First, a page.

The following piece appeared on the Caught by the River website on 28th August 2015.
August begins, as these things tend to, on the first of the month: Yorkshire Day—the anniversary of the occasion on which God, in His infinite wisdom, said, “Let there be Yorkshire!” thereby creating His very own county. Or something like that. Sprinkle that one with paprika and barbecue it, so-called ‘home’ counties!
I'm woken by a loud, insistent banging on the dining room window. Philip, the bolshie pheasant, has chosen today of all days to return to our garden after a summer's debauchery. He's looking pretty knackered, minus his long tail-feathers. He must be moulting. An ashtray of peanuts soon perks him up. Ten minutes later, he's banging on the window again, demanding a second helping. Oh what the hell, it is Yorkshire Day after all!
I always think of August as the lethargic month. The real action of summer is mostly over. Flowers have bloomed. Animals have bred. The swifts are on their way back to Africa. The swallows and martins are topping up with insects, getting ready to follow. On the Moor above my home, the resident grouse are keeping their heads low as the annual blood-bath approaches.
On my way to visit my dad on the Wirral, I call at one of my regular haunts: the marshes on the Dee estuary at Burton. There's an unseasonably warm south-westerly wind. It's disconcerting. Anyone might think it was summer. Not before time, it's been a total shocker so far. I walk along the track at the edge of the marsh towards the Iron Age promontory fort at Burton Point. Hundreds of newly shorn sheep graze the marshes. Stray tufts of wool hang from the track-side vegetation, barely distinguishable from the goldfinch-laden thistle-heads jettisoning their downy payloads into the breeze. Further along, in the carr copses, the bulrushes are also covered in white, downy seed-tufts. Great reedmace, the experts used to insist we call them, although they seem to have given up on that nonsense for the time-being. To add to the general whiteness, the cream-white meadowsweet is in bloom. It's a flower that harbours fond memories. One of mum's favourites. And here's some pretty purple flower I don't recognise. My guidebook later informs me it's common mallow. Not marsh-mallow, despite this being a marsh. Go figure. One to add to my small but burgeoning wild-flower-identification repertoire. Learn a handful of flowers, and impress your friends as something of a nature expert.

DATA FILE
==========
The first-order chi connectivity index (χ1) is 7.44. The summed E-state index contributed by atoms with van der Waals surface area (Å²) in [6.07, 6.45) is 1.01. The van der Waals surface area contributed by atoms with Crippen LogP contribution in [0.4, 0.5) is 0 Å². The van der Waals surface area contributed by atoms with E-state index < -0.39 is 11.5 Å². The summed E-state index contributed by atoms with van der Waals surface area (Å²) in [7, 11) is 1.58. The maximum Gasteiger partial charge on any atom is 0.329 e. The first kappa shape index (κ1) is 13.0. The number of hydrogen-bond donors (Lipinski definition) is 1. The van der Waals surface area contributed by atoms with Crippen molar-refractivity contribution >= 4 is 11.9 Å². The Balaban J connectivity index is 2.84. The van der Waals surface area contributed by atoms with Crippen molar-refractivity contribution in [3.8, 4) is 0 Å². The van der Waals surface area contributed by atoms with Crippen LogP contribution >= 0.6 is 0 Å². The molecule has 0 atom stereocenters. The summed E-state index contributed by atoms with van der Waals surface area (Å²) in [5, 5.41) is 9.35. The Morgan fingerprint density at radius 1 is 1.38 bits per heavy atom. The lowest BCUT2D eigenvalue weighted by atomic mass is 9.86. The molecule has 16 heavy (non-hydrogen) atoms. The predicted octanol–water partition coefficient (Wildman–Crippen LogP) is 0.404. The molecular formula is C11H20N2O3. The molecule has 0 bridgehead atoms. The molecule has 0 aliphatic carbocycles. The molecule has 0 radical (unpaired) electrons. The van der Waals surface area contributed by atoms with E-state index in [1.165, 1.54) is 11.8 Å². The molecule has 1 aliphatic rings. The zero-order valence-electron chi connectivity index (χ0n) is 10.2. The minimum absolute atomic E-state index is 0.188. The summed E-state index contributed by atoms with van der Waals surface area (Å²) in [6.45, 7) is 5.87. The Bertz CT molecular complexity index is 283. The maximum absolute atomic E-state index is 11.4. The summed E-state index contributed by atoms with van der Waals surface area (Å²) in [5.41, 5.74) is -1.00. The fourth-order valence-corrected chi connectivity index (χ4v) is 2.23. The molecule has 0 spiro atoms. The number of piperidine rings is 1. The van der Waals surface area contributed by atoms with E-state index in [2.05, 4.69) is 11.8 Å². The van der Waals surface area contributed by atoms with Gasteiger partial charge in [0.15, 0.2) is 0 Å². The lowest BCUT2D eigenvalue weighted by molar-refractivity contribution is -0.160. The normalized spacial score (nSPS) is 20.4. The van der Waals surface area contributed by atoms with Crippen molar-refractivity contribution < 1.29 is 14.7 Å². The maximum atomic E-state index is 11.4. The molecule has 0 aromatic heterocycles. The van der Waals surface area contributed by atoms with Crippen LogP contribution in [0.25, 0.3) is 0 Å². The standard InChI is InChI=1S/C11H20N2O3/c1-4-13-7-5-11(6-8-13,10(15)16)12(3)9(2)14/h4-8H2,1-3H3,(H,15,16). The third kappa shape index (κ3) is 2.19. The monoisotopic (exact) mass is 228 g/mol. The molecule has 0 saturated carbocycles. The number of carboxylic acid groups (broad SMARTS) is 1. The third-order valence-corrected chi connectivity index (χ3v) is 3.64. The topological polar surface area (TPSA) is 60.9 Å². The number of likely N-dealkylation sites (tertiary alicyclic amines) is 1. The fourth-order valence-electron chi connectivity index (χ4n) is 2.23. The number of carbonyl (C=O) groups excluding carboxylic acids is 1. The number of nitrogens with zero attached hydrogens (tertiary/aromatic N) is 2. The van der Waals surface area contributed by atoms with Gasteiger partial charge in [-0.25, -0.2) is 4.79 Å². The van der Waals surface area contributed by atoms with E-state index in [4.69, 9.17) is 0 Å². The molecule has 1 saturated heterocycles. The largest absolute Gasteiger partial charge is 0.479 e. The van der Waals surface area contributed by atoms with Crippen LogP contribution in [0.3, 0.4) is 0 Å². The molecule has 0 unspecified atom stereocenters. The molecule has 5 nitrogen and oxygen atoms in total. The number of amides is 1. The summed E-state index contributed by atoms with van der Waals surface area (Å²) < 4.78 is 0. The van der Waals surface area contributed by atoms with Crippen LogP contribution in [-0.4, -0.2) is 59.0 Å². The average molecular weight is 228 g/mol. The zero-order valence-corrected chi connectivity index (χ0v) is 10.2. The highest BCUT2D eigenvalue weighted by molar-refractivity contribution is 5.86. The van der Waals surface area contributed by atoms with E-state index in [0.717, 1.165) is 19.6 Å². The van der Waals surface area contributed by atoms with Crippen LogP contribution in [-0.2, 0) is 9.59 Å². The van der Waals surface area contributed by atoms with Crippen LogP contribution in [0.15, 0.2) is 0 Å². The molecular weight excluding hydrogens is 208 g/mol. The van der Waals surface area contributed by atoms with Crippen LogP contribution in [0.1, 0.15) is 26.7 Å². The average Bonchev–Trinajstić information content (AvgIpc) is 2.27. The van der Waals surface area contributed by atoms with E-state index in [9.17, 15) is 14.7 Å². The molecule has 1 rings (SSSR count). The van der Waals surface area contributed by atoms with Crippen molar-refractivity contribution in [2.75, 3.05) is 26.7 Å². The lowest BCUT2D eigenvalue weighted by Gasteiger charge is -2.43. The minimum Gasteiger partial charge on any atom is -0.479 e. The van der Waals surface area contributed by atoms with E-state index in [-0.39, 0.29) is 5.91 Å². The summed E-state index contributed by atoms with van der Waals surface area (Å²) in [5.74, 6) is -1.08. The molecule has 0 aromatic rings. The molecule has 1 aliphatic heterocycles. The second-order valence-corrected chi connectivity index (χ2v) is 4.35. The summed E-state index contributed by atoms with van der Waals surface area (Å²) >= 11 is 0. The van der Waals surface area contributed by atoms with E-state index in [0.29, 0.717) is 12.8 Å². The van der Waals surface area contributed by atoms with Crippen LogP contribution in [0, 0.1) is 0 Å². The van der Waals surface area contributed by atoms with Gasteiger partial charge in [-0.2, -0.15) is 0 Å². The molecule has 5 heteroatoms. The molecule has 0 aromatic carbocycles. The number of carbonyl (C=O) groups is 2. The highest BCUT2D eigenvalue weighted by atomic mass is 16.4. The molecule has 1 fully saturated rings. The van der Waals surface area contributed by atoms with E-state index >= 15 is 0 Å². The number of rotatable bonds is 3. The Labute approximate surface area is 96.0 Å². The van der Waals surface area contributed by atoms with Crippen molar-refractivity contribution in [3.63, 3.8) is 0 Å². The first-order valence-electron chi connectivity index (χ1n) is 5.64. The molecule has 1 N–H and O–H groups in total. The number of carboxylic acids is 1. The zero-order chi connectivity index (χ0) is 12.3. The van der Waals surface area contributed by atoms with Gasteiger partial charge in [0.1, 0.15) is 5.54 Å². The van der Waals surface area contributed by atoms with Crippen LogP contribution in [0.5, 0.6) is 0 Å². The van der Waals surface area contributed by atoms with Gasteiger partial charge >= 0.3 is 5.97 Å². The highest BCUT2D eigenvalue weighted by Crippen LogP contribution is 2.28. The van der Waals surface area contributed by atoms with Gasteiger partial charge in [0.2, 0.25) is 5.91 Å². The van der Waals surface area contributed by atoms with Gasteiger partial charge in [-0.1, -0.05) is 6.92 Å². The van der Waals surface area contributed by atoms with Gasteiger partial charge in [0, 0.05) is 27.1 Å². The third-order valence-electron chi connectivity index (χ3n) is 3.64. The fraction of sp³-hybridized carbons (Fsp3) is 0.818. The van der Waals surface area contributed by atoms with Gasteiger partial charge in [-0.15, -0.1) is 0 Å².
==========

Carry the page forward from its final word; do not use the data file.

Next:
I pass the disused sandstone quarry and climb the slope at Burton Point, disturbing two women sunbathers of a certain age. I pretend not to have seen them, as they hastily re-adjust clothing. Instead, I turn to take in the view across the marshes towards Wales. It's sweltering. Several small formations of Canada geese pass low overhead, heading out on to the marshes. They seem more active than usual this afternoon for some reason. I train my binoculars on one group, and watch as the lead bird tumbles from side to side, spilling air from its wings, trying to get some other sucker to take the lead. Suddenly, without warning, all the geese start honking and scatter. From their midst, a much smaller bird heads straight towards me with powerful, determined wing-beats. A juvenile peregrine—a female, judging by the size of her. I drop my binoculars, grab my camera to fire off a few quick shots, then pick up my binoculars again as she banks north and flips upside-down to make a half-hearted grab at a startled egret. Just a practice run, I guess, although the egret seems to think it was real enough. I don't care, I'm still chalking that one up as my second ever attempted peregrine strike.